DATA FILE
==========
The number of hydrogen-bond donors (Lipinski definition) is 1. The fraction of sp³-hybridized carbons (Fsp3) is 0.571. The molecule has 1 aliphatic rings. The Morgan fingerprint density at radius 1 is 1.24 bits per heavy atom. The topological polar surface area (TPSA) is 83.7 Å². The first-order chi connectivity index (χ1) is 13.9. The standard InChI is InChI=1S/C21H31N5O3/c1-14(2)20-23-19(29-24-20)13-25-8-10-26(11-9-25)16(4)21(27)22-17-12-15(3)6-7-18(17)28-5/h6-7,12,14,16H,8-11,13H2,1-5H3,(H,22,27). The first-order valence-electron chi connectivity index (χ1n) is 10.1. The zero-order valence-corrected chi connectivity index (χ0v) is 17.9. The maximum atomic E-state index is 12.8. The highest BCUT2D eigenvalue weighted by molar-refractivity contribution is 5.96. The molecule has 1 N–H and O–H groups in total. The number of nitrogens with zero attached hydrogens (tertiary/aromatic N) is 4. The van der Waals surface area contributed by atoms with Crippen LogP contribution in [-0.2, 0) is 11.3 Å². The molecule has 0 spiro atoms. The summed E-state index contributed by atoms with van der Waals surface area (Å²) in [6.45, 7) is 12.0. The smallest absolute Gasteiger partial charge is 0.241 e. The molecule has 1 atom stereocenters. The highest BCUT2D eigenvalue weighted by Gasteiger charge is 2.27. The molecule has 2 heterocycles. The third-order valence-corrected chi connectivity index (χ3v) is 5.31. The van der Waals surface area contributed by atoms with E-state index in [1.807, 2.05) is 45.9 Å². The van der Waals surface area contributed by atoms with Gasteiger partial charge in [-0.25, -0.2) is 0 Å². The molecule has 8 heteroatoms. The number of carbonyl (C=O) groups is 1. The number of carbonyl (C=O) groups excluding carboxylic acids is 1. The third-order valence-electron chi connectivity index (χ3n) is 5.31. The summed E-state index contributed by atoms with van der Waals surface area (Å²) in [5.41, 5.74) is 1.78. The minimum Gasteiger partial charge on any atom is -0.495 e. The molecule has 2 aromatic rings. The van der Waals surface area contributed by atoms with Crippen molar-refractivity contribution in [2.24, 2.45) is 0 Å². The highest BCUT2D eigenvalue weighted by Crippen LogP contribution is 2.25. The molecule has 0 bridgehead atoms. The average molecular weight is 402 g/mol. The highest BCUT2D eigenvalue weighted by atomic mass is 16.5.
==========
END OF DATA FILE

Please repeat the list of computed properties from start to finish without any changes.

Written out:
The number of hydrogen-bond donors (Lipinski definition) is 1. The fraction of sp³-hybridized carbons (Fsp3) is 0.571. The molecule has 1 aliphatic rings. The Morgan fingerprint density at radius 1 is 1.24 bits per heavy atom. The topological polar surface area (TPSA) is 83.7 Å². The first-order chi connectivity index (χ1) is 13.9. The standard InChI is InChI=1S/C21H31N5O3/c1-14(2)20-23-19(29-24-20)13-25-8-10-26(11-9-25)16(4)21(27)22-17-12-15(3)6-7-18(17)28-5/h6-7,12,14,16H,8-11,13H2,1-5H3,(H,22,27). The first-order valence-electron chi connectivity index (χ1n) is 10.1. The zero-order valence-corrected chi connectivity index (χ0v) is 17.9. The maximum atomic E-state index is 12.8. The highest BCUT2D eigenvalue weighted by molar-refractivity contribution is 5.96. The molecule has 1 N–H and O–H groups in total. The number of nitrogens with zero attached hydrogens (tertiary/aromatic N) is 4. The van der Waals surface area contributed by atoms with Crippen LogP contribution in [-0.2, 0) is 11.3 Å². The molecule has 0 spiro atoms. The summed E-state index contributed by atoms with van der Waals surface area (Å²) in [6.45, 7) is 12.0. The smallest absolute Gasteiger partial charge is 0.241 e. The molecule has 1 atom stereocenters. The highest BCUT2D eigenvalue weighted by Gasteiger charge is 2.27. The molecule has 2 heterocycles. The third-order valence-corrected chi connectivity index (χ3v) is 5.31. The van der Waals surface area contributed by atoms with E-state index in [1.807, 2.05) is 45.9 Å². The van der Waals surface area contributed by atoms with Gasteiger partial charge in [-0.25, -0.2) is 0 Å². The molecule has 8 heteroatoms. The number of carbonyl (C=O) groups is 1. The number of carbonyl (C=O) groups excluding carboxylic acids is 1. The third-order valence-electron chi connectivity index (χ3n) is 5.31. The summed E-state index contributed by atoms with van der Waals surface area (Å²) in [5.41, 5.74) is 1.78. The minimum Gasteiger partial charge on any atom is -0.495 e. The molecule has 2 aromatic rings. The van der Waals surface area contributed by atoms with Crippen molar-refractivity contribution in [2.24, 2.45) is 0 Å². The highest BCUT2D eigenvalue weighted by Crippen LogP contribution is 2.25. The molecule has 0 bridgehead atoms. The average molecular weight is 402 g/mol. The highest BCUT2D eigenvalue weighted by atomic mass is 16.5.